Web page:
Attic inspection method: Traversed
Condition of roof structure: Appeared serviceable
Roof structure type: Rafters
Ceiling structure: Ceiling joists
Condition of insulation in attic (ceiling, skylight chase, etc.): Appeared serviceable, Overall the attic insulation appeared serviceable although some insulation was displaced at the northeast corner. (see comments below)
Ceiling insulation material: Fiberglass roll or batt
Approximate attic insulation R value (may vary in areas): R-38
Vermiculite insulation present: None visible
Vapor retarder: Not determined (inaccessible or obscured)
Condition of roof ventilation: Appeared serviceable
Roof ventilation type: Ridge vent(s), Open soffit vents

47) Insulation was displaced in the northeast attic corner creating heat leaks in the ceiling. Recommend repositioning in joist cavities.
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48) The attic access pull down door was not insulated and had substandard weatherstripping. Recommend installing insulation and weatherstripping as necessary and per current standards at hatches or doors for better energy efficiency. For more information, visit:
http://www.reporthost.com/?ATTACC

49) An uncapped vent pipe was observed in the attic. According to the homeowner this is the central vacuum discharge. Per homeowner only the central vac piping has been installed and not the actual unit. Recommend capping the pipe at this point to prevent entry of debris. If the system is ever activated the pipe should be extended through the roof and terminated with a rain cap or downward facing elbow. Not extending it through the roof will introduce conditioned air into the attic likely increasing humidity and warming of the attic and roof in the winter. Excessive moisture contributes to mold growth and elevated winter attic temperatures can cause ice dam formation on the roof.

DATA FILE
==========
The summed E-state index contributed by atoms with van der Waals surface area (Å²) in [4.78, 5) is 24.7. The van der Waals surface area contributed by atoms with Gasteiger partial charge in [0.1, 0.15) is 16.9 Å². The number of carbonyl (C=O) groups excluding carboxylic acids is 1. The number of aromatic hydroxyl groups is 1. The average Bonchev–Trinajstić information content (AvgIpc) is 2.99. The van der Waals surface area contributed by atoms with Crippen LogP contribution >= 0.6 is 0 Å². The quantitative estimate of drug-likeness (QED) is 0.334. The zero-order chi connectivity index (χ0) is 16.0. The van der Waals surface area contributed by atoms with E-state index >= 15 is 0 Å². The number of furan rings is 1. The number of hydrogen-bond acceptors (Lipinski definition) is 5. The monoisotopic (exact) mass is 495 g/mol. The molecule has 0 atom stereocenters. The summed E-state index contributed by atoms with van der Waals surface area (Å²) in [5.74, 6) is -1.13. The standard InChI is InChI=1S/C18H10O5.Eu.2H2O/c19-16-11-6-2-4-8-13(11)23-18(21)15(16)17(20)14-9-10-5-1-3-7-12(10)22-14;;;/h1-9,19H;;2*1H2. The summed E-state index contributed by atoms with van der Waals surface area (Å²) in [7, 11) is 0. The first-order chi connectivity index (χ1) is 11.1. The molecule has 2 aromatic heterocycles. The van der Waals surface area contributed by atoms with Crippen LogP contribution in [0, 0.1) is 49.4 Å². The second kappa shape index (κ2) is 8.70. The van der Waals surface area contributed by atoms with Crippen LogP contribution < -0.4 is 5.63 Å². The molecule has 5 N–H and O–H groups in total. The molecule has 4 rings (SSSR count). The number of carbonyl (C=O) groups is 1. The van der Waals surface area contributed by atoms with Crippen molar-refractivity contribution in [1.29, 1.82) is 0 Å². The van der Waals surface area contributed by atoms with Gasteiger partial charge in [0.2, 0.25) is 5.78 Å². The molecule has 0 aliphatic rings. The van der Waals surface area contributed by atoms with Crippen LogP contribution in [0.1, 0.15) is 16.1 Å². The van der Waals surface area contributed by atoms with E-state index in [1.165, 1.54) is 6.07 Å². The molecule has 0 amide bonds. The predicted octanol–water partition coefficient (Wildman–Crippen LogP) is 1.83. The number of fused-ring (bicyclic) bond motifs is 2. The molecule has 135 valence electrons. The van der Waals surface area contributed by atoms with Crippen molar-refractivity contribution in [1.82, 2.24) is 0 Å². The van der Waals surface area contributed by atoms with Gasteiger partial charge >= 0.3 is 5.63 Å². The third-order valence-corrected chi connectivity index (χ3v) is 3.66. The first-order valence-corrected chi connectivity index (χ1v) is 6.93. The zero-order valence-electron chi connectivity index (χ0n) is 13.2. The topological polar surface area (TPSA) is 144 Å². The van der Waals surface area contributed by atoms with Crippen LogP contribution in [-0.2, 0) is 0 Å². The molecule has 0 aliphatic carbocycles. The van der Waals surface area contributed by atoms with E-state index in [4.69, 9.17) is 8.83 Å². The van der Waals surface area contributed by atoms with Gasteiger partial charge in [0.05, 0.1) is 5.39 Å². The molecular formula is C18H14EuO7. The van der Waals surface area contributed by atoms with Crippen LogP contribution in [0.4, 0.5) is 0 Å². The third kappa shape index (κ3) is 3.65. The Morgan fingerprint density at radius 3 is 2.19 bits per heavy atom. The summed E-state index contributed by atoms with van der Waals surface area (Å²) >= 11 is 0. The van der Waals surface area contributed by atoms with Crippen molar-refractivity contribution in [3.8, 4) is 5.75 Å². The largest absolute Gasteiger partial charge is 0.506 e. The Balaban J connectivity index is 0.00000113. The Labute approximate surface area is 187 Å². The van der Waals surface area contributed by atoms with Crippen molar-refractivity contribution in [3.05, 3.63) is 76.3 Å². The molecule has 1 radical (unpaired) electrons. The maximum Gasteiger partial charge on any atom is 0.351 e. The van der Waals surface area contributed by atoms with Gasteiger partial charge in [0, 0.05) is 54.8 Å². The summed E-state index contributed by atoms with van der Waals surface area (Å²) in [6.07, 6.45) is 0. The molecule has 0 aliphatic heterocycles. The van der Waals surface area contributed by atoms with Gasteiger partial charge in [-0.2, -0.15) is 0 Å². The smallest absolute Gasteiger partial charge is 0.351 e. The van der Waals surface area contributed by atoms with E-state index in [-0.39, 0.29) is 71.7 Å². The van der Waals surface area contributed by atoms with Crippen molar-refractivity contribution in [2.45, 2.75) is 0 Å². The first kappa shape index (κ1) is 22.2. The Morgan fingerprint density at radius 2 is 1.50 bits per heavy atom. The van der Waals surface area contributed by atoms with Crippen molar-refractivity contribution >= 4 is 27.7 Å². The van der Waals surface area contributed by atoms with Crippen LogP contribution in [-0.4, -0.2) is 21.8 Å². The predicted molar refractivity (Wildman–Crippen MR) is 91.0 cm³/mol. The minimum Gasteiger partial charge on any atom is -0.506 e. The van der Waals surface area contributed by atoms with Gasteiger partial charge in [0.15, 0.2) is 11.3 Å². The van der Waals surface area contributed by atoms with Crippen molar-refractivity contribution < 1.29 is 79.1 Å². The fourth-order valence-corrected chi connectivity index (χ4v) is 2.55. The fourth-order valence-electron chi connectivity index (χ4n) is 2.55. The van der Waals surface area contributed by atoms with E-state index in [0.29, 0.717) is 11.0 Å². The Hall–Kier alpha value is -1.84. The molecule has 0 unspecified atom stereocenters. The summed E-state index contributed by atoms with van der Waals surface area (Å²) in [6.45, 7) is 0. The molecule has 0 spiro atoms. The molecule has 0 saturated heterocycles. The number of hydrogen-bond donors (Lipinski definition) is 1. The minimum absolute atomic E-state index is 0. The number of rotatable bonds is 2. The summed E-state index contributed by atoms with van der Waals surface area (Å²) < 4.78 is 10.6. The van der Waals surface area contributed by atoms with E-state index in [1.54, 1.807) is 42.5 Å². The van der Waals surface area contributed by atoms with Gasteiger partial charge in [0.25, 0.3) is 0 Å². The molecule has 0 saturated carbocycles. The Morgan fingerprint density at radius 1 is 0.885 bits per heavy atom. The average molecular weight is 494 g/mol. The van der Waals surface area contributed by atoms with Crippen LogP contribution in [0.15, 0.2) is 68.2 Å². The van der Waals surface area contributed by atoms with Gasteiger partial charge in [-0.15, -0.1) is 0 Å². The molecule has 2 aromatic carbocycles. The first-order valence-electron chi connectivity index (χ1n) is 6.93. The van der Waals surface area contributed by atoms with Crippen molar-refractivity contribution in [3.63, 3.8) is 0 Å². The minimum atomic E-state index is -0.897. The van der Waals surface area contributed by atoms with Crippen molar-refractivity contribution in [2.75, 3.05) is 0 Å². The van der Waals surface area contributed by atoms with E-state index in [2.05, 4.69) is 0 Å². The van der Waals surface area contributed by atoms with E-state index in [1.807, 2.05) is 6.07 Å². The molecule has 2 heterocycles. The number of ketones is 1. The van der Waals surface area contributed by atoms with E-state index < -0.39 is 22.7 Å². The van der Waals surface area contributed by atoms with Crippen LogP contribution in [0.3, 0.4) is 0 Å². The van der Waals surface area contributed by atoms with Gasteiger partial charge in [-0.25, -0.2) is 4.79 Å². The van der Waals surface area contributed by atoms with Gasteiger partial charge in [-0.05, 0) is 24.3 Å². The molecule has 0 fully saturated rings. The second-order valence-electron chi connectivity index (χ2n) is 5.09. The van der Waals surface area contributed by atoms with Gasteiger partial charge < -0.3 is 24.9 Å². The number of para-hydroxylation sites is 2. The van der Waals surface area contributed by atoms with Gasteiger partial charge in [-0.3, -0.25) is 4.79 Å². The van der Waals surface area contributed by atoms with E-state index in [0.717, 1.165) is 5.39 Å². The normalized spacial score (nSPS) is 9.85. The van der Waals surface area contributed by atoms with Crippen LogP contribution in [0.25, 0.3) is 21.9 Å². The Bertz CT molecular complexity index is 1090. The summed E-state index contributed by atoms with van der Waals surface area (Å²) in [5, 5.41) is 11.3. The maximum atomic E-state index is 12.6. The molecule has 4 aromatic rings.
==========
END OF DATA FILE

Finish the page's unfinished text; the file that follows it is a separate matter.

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Central vacuum pipe needs to be capped.

50) Attic insulation appeared to be generally serviceable.
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Garage or Carport
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Limitations: The inspector does not determine the adequacy of firewall ratings. Requirements for ventilation in garages vary between municipalities.
Type: Attached
Condition of door between garage and house: Appeared serviceable
Type of door between garage and house: Solid core
Condition of garage vehicle door(s): Appeared serviceable
Type of garage vehicle door: Sectional
Number of vehicle doors: 1
Condition of automatic opener(s): Appeared serviceable
Mechanical auto-reverse operable (reverses when meeting reasonable resistance during closing): Yes
Condition of garage floor: Appeared serviceable, Stored items on garage floor.
Condition of garage interior: Appeared serviceable, Shelving obscures portions of the garage walls.
Garage ventilation: Exists

51) Stored items and shelving obscured many areas of the garage walls and floor. Since inspector does not move personal items concerns may be found when these items are eventually removed.
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Home inspectors are not required to report on the following: